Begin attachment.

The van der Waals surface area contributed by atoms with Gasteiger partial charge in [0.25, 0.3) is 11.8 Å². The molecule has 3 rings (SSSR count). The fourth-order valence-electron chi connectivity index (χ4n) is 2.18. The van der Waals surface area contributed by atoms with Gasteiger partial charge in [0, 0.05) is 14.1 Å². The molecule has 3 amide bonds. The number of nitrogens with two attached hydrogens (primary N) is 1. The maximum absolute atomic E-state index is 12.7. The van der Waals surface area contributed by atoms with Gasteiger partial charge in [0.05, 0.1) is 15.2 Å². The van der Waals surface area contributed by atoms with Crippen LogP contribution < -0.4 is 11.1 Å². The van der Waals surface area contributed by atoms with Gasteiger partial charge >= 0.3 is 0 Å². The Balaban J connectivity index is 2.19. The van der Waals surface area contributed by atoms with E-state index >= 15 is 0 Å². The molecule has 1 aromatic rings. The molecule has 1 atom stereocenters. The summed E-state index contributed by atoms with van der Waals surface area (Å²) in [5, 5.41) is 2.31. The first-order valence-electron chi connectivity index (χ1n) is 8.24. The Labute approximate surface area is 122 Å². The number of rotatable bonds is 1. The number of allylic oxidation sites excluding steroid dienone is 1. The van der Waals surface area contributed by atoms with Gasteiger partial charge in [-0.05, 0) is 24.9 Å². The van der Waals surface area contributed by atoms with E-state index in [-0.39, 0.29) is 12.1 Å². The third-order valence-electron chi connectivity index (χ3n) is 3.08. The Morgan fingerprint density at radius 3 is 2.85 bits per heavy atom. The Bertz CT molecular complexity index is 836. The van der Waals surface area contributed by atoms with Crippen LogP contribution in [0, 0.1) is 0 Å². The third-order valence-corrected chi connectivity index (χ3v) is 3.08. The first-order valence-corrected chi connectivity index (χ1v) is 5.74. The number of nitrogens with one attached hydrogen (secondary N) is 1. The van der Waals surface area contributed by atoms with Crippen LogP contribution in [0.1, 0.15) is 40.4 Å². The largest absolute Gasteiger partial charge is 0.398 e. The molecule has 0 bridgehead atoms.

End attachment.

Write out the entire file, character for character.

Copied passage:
The van der Waals surface area contributed by atoms with Gasteiger partial charge in [0.25, 0.3) is 11.8 Å². The molecule has 3 rings (SSSR count). The fourth-order valence-electron chi connectivity index (χ4n) is 2.18. The van der Waals surface area contributed by atoms with Gasteiger partial charge in [0, 0.05) is 14.1 Å². The molecule has 3 amide bonds. The number of nitrogens with two attached hydrogens (primary N) is 1. The maximum absolute atomic E-state index is 12.7. The van der Waals surface area contributed by atoms with Gasteiger partial charge in [0.05, 0.1) is 15.2 Å². The van der Waals surface area contributed by atoms with Crippen LogP contribution < -0.4 is 11.1 Å². The van der Waals surface area contributed by atoms with Gasteiger partial charge >= 0.3 is 0 Å². The Balaban J connectivity index is 2.19. The van der Waals surface area contributed by atoms with E-state index >= 15 is 0 Å². The molecule has 1 aromatic rings. The molecule has 1 atom stereocenters. The summed E-state index contributed by atoms with van der Waals surface area (Å²) in [5, 5.41) is 2.31. The first-order valence-electron chi connectivity index (χ1n) is 8.24. The Labute approximate surface area is 122 Å². The number of rotatable bonds is 1. The number of allylic oxidation sites excluding steroid dienone is 1. The van der Waals surface area contributed by atoms with Gasteiger partial charge in [-0.05, 0) is 24.9 Å². The van der Waals surface area contributed by atoms with E-state index in [-0.39, 0.29) is 12.1 Å². The third-order valence-electron chi connectivity index (χ3n) is 3.08. The Morgan fingerprint density at radius 3 is 2.85 bits per heavy atom. The Bertz CT molecular complexity index is 836. The van der Waals surface area contributed by atoms with Crippen LogP contribution in [0, 0.1) is 0 Å². The third-order valence-corrected chi connectivity index (χ3v) is 3.08. The first-order valence-corrected chi connectivity index (χ1v) is 5.74. The number of nitrogens with one attached hydrogen (secondary N) is 1. The van der Waals surface area contributed by atoms with Crippen LogP contribution in [0.1, 0.15) is 40.4 Å². The largest absolute Gasteiger partial charge is 0.398 e. The molecule has 0 bridgehead atoms.